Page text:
Only through a better understanding of the pathogenic mechanisms of glaucoma will improved and innovative treatments evolve. Preliminary studies using different series of in vitro and in vivo experiments, as well as histopathological studies using human donor eyes, have provided evidence that alterations in protein expression, protein protein interactions, post translational protein modifications, and proteolytic cleavage change the protein complement of retinal ganglion cells (RGCs) during glaucomatous neurodegeneration with important implications in pathogenic mechanisms. The proposed experiments in this application are based on the hypothesis that an innovative analytical approach using the proteomics technology can identify time dependent alterations in the RGC protein complement on a large scale, which characterize precise mechanisms of the RGC response to injury from initial insult to execution of cell death in glaucoma.
The specific aims that will address this hypothesis include the identification of alterations in the RGC protein expression and post translational protein modifications during the course of glaucomatous neurodegeneration in an experimental rat model of chronic pressure induced glaucoma. Time dependent alterations of the RGC proteome, such as up regulation or down regulation of protein expression, will be quantitatively evaluated by comparing the proteomic datasets between ocular hypertensive and control eyes using RGC protein samples obtained at different time points by pooling from rat eyes matched for intraocular pressure (IOP) exposure and axon loss. Relationship between the differential protein expression and the level of IOP exposure and axon loss will be statistically determined. To improve the sensitivity of the detection, identification, and relative quantification of protein expression, complementary proteomic approaches will be utilized, which will include 2D PAGE based and gel free techniques using mass spectrometry. Oxidatively modified RGC proteins will be identified through 2D oxylot analysis, and phosphorylated RGC proteins and their interacting proteins in enriched phosphoprotein complexes will be identified through complementary approaches of the targeted proteomics. Parallel experiments will also determine cellular localization of the identified proteins using immunohistochemistry. In addition to histological sections obtained from ocular hypertensive and control rat eyes, glaucomatous and normal retinas obtained from human donor eyes will also be utilized to better validate the relevance of new findings to human disease. These studies should provide comprehensive information about the cellular mechanisms associated with RGC death at the protein level, thereby offering biomarkers and novel treatment targets for neuroprotective interventions in glaucoma, a leading cause of blindness. The information obtained from these studies is also expected to be useful in multiple disciplines to characterize pathogenic processes of various other neurodegenerative diseases leading to RGC death. In glaucoma, a specific type of nerve cells, the retinal ganglion cells, progressively die leading to gradual loss of visual function. Since the current treatment of this blinding disease is not sufficient to prevent disease progression, additional treatment strategies need to be developed to protect these cells in glaucomatous eyes. As a requirement to accomplish this goal, this project aims to identify the precise mechanisms associated with the nerve cell death in glaucoma using a powerful technology in animal experiments, as well as performing experiments utilizing human donor eyes. These studies are expected to provide comprehensive information about the nerve cell death process, thereby allowing new treatment possibilities for 3 million Americans suffering from glaucoma.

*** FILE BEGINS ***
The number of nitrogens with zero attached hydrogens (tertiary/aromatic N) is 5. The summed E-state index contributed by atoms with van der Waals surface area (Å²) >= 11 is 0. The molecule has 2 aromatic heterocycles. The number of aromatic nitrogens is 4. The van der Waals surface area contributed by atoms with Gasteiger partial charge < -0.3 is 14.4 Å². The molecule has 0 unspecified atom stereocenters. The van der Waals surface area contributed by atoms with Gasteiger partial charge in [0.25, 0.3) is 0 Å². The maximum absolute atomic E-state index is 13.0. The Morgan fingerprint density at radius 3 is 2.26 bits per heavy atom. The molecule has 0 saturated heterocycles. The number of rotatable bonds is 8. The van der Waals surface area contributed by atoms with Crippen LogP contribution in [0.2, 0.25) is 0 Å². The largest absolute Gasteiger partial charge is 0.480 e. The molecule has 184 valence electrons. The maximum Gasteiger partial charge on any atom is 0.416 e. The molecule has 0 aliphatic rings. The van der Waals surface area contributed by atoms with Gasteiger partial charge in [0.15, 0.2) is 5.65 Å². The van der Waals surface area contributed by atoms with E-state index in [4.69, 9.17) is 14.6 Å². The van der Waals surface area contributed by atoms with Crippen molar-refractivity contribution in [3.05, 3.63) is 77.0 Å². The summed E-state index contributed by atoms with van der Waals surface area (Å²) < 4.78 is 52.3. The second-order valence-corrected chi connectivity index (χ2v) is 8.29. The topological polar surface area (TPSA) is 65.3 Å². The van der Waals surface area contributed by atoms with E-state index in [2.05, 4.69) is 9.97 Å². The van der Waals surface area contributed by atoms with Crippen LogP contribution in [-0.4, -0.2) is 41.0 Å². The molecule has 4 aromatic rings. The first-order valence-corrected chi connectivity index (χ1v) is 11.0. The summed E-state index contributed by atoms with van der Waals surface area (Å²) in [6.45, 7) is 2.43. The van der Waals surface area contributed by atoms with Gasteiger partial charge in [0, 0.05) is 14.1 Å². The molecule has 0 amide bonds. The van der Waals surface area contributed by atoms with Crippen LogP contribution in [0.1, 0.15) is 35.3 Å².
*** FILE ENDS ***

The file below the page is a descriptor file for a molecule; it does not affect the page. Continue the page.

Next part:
National Institute of Health (NIH)
National Eye Institute (NEI)
Research Project (R01)
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Study Section
Anterior Eye Disease Study Section (AED)
Program Officer
Agarwal, Neeraj
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University of Louisville
Schools of Medicine
United States
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Tezel, Gülgün (2014) A decade of proteomics studies of glaucomatous neurodegeneration. Proteomics Clin Appl 8:154-67
Križaj, David; Ryskamp, Daniel A; Tian, Ning et al. (2014) From mechanosensitivity to inflammatory responses: new players in the pathology of glaucoma. Curr Eye Res 39:105-19
Tezel, Gulgun (2013) Immune regulation toward immunomodulation for neuroprotection in glaucoma. Curr Opin Pharmacol 13:23-31
Tezel, Gulgun (2013) A proteomics view of the molecular mechanisms and biomarkers of glaucomatous neurodegeneration. Prog Retin Eye Res 35:18-43
Tezel, Gulgun; Yang, Xiangjun; Luo, Cheng et al. (2012) An astrocyte-specific proteomic approach to inflammatory responses in experimental rat glaucoma. Invest Ophthalmol Vis Sci 53:4220-33
Tezel, Gulgun; Thornton, Ivey L; Tong, Melissa G et al. (2012) Immunoproteomic analysis of potential serum biomarker candidates in human glaucoma. Invest Ophthalmol Vis Sci 53:8222-31
Tezel, Gulgun (2011) The immune response in glaucoma: a perspective on the roles of oxidative stress. Exp Eye Res 93:178-86
Yang, Xiangjun; Luo, Cheng; Cai, Jian et al. (2011) Neurodegenerative and inflammatory pathway components linked to TNF-?/TNFR1 signaling in the glaucomatous human retina. Invest Ophthalmol Vis Sci 52:8442-54
Tezel, Gülgün; Yang, Xiangjun; Luo, Cheng et al. (2010) Hemoglobin expression and regulation in glaucoma: insights into retinal ganglion cell oxygenation. Invest Ophthalmol Vis Sci 51:907-19
Luo, Cheng; Yang, Xiangjun; Kain, Angela D et al. (2010) Glaucomatous tissue stress and the regulation of immune response through glial Toll-like receptor signaling. Invest Ophthalmol Vis Sci 51:5697-707

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